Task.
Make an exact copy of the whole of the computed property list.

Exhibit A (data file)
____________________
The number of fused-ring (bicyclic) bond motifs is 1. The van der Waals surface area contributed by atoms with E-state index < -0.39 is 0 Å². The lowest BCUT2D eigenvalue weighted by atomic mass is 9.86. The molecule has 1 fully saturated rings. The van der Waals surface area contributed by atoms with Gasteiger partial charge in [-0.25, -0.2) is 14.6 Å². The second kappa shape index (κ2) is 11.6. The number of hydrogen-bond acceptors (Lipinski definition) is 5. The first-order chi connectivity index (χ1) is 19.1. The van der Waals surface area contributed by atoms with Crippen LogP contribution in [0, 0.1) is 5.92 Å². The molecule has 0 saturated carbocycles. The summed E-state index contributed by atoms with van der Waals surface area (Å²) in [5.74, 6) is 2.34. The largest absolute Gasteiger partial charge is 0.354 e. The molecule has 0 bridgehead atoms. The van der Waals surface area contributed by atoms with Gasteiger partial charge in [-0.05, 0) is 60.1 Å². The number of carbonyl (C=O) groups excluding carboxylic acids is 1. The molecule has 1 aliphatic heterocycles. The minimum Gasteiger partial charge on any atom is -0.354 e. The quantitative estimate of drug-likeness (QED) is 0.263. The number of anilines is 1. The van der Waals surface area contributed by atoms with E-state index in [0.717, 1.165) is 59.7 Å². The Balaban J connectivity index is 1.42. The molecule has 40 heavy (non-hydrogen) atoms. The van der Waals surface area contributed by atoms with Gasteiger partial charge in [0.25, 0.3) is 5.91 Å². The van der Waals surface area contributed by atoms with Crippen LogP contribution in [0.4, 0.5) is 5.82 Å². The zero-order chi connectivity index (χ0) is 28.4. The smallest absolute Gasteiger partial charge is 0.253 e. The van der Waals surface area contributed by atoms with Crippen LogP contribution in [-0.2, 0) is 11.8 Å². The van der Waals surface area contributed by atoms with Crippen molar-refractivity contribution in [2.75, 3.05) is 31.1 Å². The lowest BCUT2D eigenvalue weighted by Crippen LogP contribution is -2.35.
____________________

The number of fused-ring (bicyclic) bond motifs is 1. The van der Waals surface area contributed by atoms with E-state index < -0.39 is 0 Å². The lowest BCUT2D eigenvalue weighted by atomic mass is 9.86. The molecule has 1 fully saturated rings. The van der Waals surface area contributed by atoms with Gasteiger partial charge in [-0.25, -0.2) is 14.6 Å². The second kappa shape index (κ2) is 11.6. The number of hydrogen-bond acceptors (Lipinski definition) is 5. The first-order chi connectivity index (χ1) is 19.1. The van der Waals surface area contributed by atoms with Crippen LogP contribution in [0, 0.1) is 5.92 Å². The molecule has 0 saturated carbocycles. The summed E-state index contributed by atoms with van der Waals surface area (Å²) in [5.74, 6) is 2.34. The largest absolute Gasteiger partial charge is 0.354 e. The molecule has 0 bridgehead atoms. The van der Waals surface area contributed by atoms with Gasteiger partial charge in [-0.05, 0) is 60.1 Å². The number of carbonyl (C=O) groups excluding carboxylic acids is 1. The molecule has 1 aliphatic heterocycles. The minimum Gasteiger partial charge on any atom is -0.354 e. The quantitative estimate of drug-likeness (QED) is 0.263. The number of anilines is 1. The van der Waals surface area contributed by atoms with E-state index in [0.717, 1.165) is 59.7 Å². The Balaban J connectivity index is 1.42. The molecule has 40 heavy (non-hydrogen) atoms. The van der Waals surface area contributed by atoms with Gasteiger partial charge in [0.25, 0.3) is 5.91 Å². The van der Waals surface area contributed by atoms with Crippen LogP contribution in [0.4, 0.5) is 5.82 Å². The zero-order chi connectivity index (χ0) is 28.4. The smallest absolute Gasteiger partial charge is 0.253 e. The van der Waals surface area contributed by atoms with Crippen LogP contribution in [-0.2, 0) is 11.8 Å². The van der Waals surface area contributed by atoms with Crippen molar-refractivity contribution in [2.75, 3.05) is 31.1 Å². The lowest BCUT2D eigenvalue weighted by Crippen LogP contribution is -2.35.